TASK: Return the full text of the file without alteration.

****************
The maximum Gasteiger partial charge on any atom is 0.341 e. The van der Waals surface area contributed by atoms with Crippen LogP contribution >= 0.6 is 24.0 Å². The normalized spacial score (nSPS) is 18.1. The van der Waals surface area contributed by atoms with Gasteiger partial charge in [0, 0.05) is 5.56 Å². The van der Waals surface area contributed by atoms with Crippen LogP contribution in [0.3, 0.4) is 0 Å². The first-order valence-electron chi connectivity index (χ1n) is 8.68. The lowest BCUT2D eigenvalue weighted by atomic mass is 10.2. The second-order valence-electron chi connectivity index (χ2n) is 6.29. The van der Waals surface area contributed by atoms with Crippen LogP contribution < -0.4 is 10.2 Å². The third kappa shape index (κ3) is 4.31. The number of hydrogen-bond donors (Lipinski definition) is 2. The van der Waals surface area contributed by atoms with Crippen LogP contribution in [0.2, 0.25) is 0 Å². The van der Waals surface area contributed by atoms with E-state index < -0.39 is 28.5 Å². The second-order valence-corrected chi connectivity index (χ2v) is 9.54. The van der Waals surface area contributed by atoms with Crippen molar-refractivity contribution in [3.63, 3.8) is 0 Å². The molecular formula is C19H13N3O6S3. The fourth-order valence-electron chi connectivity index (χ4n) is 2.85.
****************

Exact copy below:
The maximum Gasteiger partial charge on any atom is 0.341 e. The van der Waals surface area contributed by atoms with Crippen LogP contribution >= 0.6 is 24.0 Å². The normalized spacial score (nSPS) is 18.1. The van der Waals surface area contributed by atoms with Gasteiger partial charge in [0, 0.05) is 5.56 Å². The van der Waals surface area contributed by atoms with Crippen LogP contribution in [0.3, 0.4) is 0 Å². The first-order valence-electron chi connectivity index (χ1n) is 8.68. The lowest BCUT2D eigenvalue weighted by atomic mass is 10.2. The second-order valence-electron chi connectivity index (χ2n) is 6.29. The van der Waals surface area contributed by atoms with Crippen LogP contribution < -0.4 is 10.2 Å². The third kappa shape index (κ3) is 4.31. The number of hydrogen-bond donors (Lipinski definition) is 2. The van der Waals surface area contributed by atoms with Crippen LogP contribution in [0.2, 0.25) is 0 Å². The van der Waals surface area contributed by atoms with E-state index < -0.39 is 28.5 Å². The second-order valence-corrected chi connectivity index (χ2v) is 9.54. The van der Waals surface area contributed by atoms with Crippen molar-refractivity contribution in [3.63, 3.8) is 0 Å². The molecular formula is C19H13N3O6S3. The fourth-order valence-electron chi connectivity index (χ4n) is 2.85.